HK's new Special Representative to the EU appointed
Mr Duncan Pescod has been appointed the Special Representative for Hong Kong Economic and Trade Affairs to the European Communities in Brussels. He succeeds Mr Andrew Wong, who has been appointed Permanent Secretary for the Civil Service after an interim period as Permanent Secretary of the Chief Executive's Office.
Aged 46, Mr Pescod joined the Hong Kong Government's Administrative Service in August 1981. Mr Pescod has served in the former Home Affairs Branch, the former Security Branch, the Lands Department, the former Urban Services Department and the former City and New Territories Administration. He was Deputy Secretary for the Civil Service from December 1996 to June 2001, and Deputy Commissioner for Tourism from June 2001 to November 2004. He has been the Head of the Efficiency Unit since November 2004.
Pending the arrival of Mr Pescod next month, Deputy Representative Ms Shirley Lam will continue to act as Special Representative and head of the Hong Kong Economic and Trade Office in Brussels.
Among the other senior postings announced by the Government, Mr Edward Yau, currently Deputy Secretary for Education and Manpower, will take up the post of Director of Information Services. Aged 45, Mr Yau joined the Administrative Service in August 1981. He has served in many government departments and was Director-General of the Hong Kong Economic and Trade Office in Washington from May 2001 to April 2004.
HKETO hosts Year of the Dog celebrations around Europe
Hong Kong's economy thrived in the Year of the Rooster and the year ahead looks equally promising, acting Special Representative for Hong Kong Economic and Trade Affairs to the European Communities, Ms Shirley Lam, told guests at celebrations to usher in the Year of the Dog.
Ms Lam is touring Europe to address guests at Chinese New Year events organised or co-organised by the Hong Kong Economic and Trade Office, Brussels in 15 cities. So far these celebrations have taken place in Amsterdam, Barcelona, Berlin, Brussels, Madrid, Paris, The Hague and Stockholm, with Copenhagen, Dublin, Frankfurt, Helsinki, Milan, Rome and Vienna to follow.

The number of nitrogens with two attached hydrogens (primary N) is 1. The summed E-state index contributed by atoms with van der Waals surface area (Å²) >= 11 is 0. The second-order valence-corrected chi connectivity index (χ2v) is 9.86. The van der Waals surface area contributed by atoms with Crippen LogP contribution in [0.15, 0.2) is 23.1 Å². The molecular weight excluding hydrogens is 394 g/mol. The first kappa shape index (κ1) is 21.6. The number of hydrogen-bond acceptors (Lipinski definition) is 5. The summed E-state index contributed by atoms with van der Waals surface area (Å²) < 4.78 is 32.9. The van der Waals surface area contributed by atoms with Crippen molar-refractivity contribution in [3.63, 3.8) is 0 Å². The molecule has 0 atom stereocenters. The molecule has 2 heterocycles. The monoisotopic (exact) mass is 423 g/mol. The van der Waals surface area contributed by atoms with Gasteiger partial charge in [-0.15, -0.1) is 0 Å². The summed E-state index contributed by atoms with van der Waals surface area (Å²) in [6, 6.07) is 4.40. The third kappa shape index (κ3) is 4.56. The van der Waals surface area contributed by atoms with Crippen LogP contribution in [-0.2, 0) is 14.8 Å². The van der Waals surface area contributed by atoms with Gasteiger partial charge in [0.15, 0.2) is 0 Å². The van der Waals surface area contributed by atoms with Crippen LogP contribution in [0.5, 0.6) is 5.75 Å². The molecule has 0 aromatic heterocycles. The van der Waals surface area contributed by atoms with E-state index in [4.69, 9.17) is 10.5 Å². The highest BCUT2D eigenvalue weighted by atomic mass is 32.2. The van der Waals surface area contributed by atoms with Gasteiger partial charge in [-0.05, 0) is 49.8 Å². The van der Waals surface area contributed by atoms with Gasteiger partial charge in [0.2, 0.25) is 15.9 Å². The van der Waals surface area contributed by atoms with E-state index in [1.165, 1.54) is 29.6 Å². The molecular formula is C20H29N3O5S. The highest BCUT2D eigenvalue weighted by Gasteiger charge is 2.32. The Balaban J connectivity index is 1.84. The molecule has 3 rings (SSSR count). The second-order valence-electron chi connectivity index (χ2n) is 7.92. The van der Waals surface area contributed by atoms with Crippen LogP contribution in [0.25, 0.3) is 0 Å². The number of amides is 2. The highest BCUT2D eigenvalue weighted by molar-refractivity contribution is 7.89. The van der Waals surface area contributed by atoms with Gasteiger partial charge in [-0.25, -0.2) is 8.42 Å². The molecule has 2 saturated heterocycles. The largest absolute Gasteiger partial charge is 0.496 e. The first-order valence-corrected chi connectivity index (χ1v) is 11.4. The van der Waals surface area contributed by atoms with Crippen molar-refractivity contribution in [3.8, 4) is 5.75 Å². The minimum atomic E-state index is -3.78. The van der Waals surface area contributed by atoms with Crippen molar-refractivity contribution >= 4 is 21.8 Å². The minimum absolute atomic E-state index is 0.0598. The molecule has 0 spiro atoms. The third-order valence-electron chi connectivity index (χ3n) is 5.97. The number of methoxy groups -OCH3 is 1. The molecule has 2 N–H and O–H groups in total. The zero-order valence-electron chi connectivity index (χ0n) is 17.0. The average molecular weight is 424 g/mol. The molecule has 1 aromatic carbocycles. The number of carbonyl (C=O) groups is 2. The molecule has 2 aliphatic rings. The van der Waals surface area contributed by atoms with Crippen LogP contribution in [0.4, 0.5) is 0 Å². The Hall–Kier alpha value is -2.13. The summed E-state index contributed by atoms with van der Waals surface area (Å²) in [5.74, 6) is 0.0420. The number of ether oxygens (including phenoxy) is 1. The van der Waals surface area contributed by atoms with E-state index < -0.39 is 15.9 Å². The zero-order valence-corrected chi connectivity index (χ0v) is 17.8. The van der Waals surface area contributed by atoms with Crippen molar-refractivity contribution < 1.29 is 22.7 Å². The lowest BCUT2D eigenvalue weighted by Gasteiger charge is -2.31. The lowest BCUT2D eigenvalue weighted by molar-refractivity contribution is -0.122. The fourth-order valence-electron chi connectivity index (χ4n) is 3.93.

Ms Lam said that the general sentiment in Hong Kong, which had just successfully organised the World Trade Organization's Sixth Ministerial Conference, was upbeat. The latest figures showed the economy was likely to achieve a GDP growth of 7% for 2005, exceeding earlier forecasts. Exports of goods and services continued to surge, employment incomes to improve and consumer spending to accelerate. Unemployment had fallen to a four-year low of 5.3%.
Investment figures show Hong Kong remains the preferred gateway to the Mainland of China and the Pearl River Delta. Ms Lam said the number of foreign companies setting up regional headquarters and regional offices achieved an all-time high in 2005. This suggests that Hong Kong's fundamental advantages, such as the rule of law, free flow of information, low tax regime, free port with no barriers to trade, low level of government intervention and stringent protection of intellectual property rights remain major attractions for foreign companies. The Heritage Foundation underlined these strengths when it ranked Hong Kong as the World's Freest Economy for the 12th consecutive year.
Ms Lam added that the tourist boom looks set to continue. A record number of 23 million people visited Hong Kong in 2005, an increase of 7%. Arrivals from Europe alone were up by 22%. The opening of the Hong Kong Disneyland last September and the opening of the AsiaWorld-Expo last December would be an additional magnet for visitors in the year ahead.
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